Vice President Jejomar C. Binay on Wednesday urged Catholics to teach themselves and the youth to be more discerning of information received through the Internet and use the medium to uphold Christian values.

“It is important to discern if what we receive via the borderless community is truthful, and brings us closer to what we were meant to be,” he said.

“For those in media, for us in government, and for citizens in all trades and professions, cyberspace is another arena where each one of us can live up to our Christian duties,” Binay said in his speech during the Catholic Mass Media Awards (CMMA) at the San Carlos Seminary in Makati.

“Whenever falsehoods are propagated as truth, let us bravely and charitably state what is true, regardless of whether it be popular or not,” Binay added.

Binay also stressed the great responsibility of media practitioners in ensuring the truthfulness of their work, in view of the influence they exert on the public.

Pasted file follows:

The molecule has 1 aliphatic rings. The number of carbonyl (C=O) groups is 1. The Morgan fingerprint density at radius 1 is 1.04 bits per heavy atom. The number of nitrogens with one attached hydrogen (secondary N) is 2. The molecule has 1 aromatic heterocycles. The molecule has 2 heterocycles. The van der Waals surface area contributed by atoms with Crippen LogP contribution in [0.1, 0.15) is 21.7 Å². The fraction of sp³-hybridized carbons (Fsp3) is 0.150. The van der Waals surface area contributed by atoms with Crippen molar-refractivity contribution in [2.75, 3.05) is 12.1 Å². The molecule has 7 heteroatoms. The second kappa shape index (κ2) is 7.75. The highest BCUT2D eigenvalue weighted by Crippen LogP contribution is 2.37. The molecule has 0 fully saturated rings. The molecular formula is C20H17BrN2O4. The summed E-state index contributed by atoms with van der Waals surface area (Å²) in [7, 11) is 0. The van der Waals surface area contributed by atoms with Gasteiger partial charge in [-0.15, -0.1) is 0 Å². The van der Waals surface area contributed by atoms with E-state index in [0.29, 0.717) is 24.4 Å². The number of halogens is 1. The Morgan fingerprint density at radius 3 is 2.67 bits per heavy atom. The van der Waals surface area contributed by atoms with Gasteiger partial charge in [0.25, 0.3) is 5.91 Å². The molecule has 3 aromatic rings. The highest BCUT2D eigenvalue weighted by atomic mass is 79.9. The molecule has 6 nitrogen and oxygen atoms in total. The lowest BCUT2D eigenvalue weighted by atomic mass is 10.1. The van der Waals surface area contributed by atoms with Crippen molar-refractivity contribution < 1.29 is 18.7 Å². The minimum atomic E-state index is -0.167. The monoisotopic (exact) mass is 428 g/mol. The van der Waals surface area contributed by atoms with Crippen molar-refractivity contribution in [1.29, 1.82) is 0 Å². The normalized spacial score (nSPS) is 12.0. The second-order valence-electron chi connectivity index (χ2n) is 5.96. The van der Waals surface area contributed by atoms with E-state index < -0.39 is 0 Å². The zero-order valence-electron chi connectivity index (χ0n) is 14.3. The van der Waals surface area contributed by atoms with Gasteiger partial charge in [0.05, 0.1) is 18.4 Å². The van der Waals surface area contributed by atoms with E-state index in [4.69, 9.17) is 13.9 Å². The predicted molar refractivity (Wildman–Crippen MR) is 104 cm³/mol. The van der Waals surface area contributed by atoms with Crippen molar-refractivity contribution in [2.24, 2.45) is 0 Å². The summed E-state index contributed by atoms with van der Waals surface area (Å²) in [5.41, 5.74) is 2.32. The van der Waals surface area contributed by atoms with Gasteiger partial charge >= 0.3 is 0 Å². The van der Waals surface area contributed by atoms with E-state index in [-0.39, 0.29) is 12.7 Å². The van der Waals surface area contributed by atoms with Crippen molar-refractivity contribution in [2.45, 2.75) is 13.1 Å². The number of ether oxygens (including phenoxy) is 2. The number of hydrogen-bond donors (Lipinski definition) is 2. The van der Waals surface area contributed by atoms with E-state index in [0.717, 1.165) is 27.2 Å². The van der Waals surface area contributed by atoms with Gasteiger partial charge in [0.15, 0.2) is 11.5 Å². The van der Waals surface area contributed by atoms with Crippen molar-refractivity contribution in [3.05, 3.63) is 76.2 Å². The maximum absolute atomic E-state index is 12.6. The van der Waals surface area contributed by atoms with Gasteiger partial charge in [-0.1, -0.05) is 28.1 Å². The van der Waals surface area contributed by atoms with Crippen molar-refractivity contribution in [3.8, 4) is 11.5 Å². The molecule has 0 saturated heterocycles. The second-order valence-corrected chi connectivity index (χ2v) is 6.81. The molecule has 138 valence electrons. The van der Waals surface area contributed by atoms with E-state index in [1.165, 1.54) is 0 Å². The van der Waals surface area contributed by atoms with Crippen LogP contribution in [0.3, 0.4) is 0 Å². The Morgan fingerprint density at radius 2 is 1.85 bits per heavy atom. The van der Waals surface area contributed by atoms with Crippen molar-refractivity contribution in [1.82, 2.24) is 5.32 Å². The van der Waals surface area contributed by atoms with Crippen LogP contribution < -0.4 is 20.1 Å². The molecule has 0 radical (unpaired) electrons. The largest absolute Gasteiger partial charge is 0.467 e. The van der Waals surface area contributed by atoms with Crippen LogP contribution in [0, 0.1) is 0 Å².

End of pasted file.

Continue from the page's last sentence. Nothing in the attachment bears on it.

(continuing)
“Your work and your decisions shape not just public opinion, but also the character of individuals. What you air or print is often accepted unquestionably as the truth by your subscribers and viewers,” he said.

He added that while media practitioners ensure truthfulness, they must also be ready to issue clarifications and make amends for errors done in transmitting information.

While digital media provide an array of education tools, Binay said there is a need to protect the young from the dangers posed by digital media. He also encouraged that parents should be as adept as their children at using modern devices in order to protect them.

Likewise, the Vice President cited the role of new media in rapidly organizing humanitarian activities, such as relief efforts, information dissemination during calamities, and in safeguarding democratic endeavors such as elections.

“During the most recent elections, the online community proved to be one of the speediest methods to report problems or successes in the field, thereby safeguarding the transparency and integrity of the polls,” he said.

Meanwhile, Binay noted that social media has made people “less social.”

“People are more likely to spend time on Farmville than on building personal ties, face to face, with other members of their households, schools and communities. Or on actual farming,” the Vice President said.

He warned that impersonal contact cannot substitute for the need for friendship and interaction. New means of communication should improve human value rather than diminish it, he added.